The ability of economies to remain innovative and competitive relies on the availability of competences of skilled workers in line with rapidly evolving market trends. Arising technologies driving the digital transformation reshape the way of doing business and impact the speed of change of the e-skills and competences needed. Amending the mismatch between the skills available and those demanded for digital transformation of the economy has been a key priority since the European Commission developed a long term e-skills strategy. While the number of ICT students is now increasing and Member States are stepping up their efforts, the changing e-skills needs that face employers and the ICT workforce have clearly left their marks. Internet Access Centers play a key role in local economies, becoming more and more a reference point for developing e-skills of local communities.
In this context, local e-facilitators are playing a key role being at the center of the fight against the digital divide. They work in many different areas to be close to the main target groups such as: youth, job seekers, seniors, disadvantaged, and women. They should mobilize very diverse skills and knowledge both technical (ICT) and educational. These should be adapted to beneficiaries of various levels of qualification, including very low levels. Unfortunately, their recognition is very unbalanced or non-existent in European countries. In most cases it is not even considered as a profession, but more like a set of skills added to other specialties as: librarian, teacher, and social worker. When it is recognized as a profession there is often no diploma or special training. Working conditions of e- facilitators and quality of service provided by them are therefore often poor. Illustrating the situation is the fact that in Europe, heterogeneous positions exist in terms of recognition initiatives of skills of the e-facilitator, eg. in Catalonia (Spain) and Toscana (Italy), where the job profiles are well structured and recognized by the competent authorities (however, at region level). These examples could help to guide the work of other countries. To do this, it is also important to ensure the harmony of all initiatives within a common European framework permitted by ECVET.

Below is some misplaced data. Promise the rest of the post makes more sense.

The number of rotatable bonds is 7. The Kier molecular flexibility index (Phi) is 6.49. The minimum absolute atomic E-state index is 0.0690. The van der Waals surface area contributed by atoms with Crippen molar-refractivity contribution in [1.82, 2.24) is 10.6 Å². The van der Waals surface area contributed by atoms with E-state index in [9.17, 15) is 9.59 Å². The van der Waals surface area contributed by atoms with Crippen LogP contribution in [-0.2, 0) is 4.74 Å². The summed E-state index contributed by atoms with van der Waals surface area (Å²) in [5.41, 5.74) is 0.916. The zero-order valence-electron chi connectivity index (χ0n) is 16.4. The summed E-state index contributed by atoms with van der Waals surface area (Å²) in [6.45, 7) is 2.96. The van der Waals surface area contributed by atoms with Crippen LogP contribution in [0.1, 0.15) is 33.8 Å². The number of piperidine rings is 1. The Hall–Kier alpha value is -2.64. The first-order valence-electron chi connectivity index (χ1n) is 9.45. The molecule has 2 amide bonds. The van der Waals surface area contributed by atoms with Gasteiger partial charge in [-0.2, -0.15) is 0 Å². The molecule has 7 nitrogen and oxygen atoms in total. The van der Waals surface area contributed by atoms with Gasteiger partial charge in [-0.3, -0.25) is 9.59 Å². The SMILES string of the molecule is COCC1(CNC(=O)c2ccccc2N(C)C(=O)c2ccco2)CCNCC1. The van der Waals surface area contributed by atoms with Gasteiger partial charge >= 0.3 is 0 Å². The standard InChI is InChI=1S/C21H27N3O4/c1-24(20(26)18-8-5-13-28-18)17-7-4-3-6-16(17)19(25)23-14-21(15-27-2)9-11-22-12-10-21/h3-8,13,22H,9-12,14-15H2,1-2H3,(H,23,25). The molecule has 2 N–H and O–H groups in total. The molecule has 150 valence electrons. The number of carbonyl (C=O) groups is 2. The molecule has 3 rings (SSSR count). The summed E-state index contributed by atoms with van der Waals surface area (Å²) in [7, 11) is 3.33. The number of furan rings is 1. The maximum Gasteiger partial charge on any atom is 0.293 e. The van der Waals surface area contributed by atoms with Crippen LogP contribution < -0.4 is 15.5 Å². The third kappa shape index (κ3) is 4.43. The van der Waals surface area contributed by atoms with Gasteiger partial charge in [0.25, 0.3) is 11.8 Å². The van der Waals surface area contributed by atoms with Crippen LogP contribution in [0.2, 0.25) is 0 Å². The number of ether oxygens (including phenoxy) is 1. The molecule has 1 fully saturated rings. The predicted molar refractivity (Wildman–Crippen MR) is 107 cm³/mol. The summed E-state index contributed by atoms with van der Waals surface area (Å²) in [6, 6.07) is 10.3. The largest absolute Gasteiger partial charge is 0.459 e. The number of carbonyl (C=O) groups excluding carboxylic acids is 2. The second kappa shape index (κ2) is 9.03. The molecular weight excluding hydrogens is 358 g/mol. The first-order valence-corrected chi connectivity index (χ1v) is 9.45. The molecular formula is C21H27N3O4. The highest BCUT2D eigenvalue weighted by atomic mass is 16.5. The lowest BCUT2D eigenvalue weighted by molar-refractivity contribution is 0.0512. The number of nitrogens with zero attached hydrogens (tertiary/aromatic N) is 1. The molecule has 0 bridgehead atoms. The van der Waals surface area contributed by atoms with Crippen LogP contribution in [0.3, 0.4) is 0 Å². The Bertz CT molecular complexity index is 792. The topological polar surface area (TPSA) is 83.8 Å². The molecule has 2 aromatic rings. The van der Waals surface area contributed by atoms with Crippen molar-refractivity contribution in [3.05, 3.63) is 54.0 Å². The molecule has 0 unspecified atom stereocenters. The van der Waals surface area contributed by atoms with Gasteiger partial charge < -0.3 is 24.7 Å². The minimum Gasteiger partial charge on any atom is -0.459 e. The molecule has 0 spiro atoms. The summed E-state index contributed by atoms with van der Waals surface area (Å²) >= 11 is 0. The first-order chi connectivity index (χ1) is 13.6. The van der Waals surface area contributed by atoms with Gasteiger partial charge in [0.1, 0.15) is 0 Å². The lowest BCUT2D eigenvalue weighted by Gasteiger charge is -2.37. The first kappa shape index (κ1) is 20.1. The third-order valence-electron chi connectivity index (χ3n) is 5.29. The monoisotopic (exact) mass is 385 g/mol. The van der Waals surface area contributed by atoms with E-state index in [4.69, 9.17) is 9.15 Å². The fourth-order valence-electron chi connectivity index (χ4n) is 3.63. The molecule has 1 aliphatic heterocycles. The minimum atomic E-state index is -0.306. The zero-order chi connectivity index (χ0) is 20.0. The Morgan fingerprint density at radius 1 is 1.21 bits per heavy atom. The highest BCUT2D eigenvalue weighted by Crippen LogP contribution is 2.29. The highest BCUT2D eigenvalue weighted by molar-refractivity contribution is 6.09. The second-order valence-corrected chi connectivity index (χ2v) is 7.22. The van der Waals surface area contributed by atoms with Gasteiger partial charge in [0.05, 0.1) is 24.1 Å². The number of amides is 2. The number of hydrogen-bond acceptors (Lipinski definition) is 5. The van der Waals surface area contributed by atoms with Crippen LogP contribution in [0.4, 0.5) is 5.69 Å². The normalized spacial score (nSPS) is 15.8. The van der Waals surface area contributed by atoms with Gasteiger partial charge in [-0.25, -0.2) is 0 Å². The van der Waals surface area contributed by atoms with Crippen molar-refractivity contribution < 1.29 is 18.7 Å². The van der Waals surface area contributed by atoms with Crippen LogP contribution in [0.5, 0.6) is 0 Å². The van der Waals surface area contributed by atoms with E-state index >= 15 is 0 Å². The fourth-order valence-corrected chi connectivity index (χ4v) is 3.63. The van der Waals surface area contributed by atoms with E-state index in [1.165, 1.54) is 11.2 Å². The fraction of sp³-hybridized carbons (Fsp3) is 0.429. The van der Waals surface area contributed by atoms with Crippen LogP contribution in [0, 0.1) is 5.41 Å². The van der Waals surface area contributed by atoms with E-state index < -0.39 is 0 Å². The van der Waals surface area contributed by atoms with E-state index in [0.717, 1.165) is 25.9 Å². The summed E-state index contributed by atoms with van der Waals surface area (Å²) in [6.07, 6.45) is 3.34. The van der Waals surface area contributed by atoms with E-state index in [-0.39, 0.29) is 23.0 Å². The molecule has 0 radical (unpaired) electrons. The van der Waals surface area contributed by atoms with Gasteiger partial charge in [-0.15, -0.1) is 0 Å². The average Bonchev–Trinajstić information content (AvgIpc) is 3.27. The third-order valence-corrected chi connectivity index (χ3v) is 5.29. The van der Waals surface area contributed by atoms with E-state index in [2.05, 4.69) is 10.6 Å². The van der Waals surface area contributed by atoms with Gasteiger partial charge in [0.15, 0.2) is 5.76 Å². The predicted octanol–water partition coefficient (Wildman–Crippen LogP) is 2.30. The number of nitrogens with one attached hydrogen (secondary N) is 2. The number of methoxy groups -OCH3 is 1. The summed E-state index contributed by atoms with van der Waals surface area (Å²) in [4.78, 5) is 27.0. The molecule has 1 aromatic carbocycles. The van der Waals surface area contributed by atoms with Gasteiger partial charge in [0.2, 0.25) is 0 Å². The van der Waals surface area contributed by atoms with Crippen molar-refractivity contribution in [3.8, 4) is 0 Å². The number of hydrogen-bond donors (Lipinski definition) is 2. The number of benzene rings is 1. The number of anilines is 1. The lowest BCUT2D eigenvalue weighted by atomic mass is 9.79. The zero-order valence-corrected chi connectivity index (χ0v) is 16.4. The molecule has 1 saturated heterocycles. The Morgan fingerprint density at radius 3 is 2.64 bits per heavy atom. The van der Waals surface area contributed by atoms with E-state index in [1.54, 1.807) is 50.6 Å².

Based on the work in other previous projects (VET4ei, RAISE4ei) this project proposes to identify, among the countries represented in the partnership, the skills, knowledge and levels of responsibility and autonomy that must master an e-facilitator to allow obtaining recognition of the skills and whatever learning process by which he/she obtained it.
We will work for:
- Creation of the e-facilitator professional profile (the first phase of the project)
- Creation and adaptation of specific e-skills training modules based on the e-facilitator’s professional profile
Our partnership aims to achieve these goals using three key interventions:
- Development of appropriate tools in the context of learning throughout life, as promoted by the EU ECVET system, to enable the recognition of e-skills both national and transnational level
- Create a sustainable organizational partnership that will continue to support e-skills development projects at European level
- Promote the exchange of pre- existing training tools and good practice in valuing distance learning such as: e-learning modules, workshops
Our goal is to move towards the recognition of e- facilitators by developing the tools necessary to go a step further: Working professional profiles through a comparison matrix between profiles, and to organizing e-learning modules consistent with ECVET recommendations based on the exchange of good practices between project partners.